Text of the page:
Save the Children’s emergency appeal for East Africa has become the most successful in the charity’s history, highlighting the generosity of the British public despite the difficult economic climate.
Monday, December 26, 2011 - 17:15 The aid agency has raised more than £7 million in public donations since launching the appeal in July, overtaking the previous record of £6.8 million raised for the Asian tsunami.
I. HIGHLIGHTS/KEY PRIORITIES
· Tensions remain high in North Eastern Province of Kenya following a series of explosive attacks targeting military and police convoys in the area.
· Aid workers have further reduced operations in the Dadaab refugee camps following heightened insecurity.
· WHO has called on health partners to intensify cholera preventative activities in Mogadishu following an increase in cases.
An estimated 12 million people are in urgent need of humanitarian assistance in East Africa .
Aid agencies in Somalia, Djibouti, Ethiopia and Kenya have reported high rates of acute malnutrition as well as large numbers of livestock deaths and other indicators of livelihood distress.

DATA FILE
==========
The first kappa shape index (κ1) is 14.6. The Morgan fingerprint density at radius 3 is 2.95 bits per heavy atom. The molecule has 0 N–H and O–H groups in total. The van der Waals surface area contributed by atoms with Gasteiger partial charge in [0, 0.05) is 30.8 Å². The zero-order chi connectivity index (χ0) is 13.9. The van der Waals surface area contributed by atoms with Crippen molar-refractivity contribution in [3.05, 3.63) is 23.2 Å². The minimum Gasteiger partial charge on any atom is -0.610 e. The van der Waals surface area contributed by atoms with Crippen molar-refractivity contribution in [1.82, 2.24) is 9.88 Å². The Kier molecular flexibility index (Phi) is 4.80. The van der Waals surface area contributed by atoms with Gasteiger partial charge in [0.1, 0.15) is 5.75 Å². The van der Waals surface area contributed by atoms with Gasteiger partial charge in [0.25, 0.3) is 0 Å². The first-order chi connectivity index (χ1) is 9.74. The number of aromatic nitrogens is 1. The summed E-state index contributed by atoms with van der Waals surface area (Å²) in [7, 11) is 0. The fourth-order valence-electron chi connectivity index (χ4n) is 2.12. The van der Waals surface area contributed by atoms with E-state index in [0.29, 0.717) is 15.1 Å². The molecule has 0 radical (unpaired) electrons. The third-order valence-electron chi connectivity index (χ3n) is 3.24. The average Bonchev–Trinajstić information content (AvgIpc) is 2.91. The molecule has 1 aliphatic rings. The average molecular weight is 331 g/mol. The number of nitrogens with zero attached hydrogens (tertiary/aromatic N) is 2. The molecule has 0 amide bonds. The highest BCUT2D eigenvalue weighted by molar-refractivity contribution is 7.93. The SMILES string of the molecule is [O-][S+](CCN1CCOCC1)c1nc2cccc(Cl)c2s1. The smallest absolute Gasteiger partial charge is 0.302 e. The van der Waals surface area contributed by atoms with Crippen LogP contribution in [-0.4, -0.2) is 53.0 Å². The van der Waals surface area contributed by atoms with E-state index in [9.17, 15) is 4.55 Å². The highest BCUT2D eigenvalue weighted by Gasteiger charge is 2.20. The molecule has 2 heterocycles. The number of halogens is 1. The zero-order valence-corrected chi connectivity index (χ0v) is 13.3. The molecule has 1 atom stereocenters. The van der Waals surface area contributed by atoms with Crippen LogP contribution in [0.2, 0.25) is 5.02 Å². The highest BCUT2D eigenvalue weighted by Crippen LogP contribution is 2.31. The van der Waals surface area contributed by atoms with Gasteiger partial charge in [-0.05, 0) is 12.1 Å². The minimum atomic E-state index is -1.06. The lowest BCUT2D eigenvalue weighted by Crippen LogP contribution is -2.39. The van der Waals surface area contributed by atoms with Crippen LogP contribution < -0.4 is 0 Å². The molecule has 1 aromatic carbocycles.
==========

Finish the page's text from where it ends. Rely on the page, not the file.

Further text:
Numerous factors, including drought, the protracted conflict in Somalia, rising food prices, seasonal floods and localised resource conflicts are contributing to a deepening crisis.
As we enter the season of giving and renewal, more than 13.3 million people in Ethiopia, Kenya, and Somalia remain in urgent need of humanitarian assistance amid the worst drought the region has seen in 60 years. The heartbreaking accounts of lives lost and of those struggling to survive remind us of our common humanity and the need to reach out to people in need. I want to thank the many Americans who have reached out in support, and made donations over the last several months to support people in need in the Horn of Africa.
More than 9,000 tonnes of British-funded food supplies and lifesaving medicines will arrive in drought zones in the Horn of Africa over the Christmas period, Development Secretary Andrew Mitchell announced today.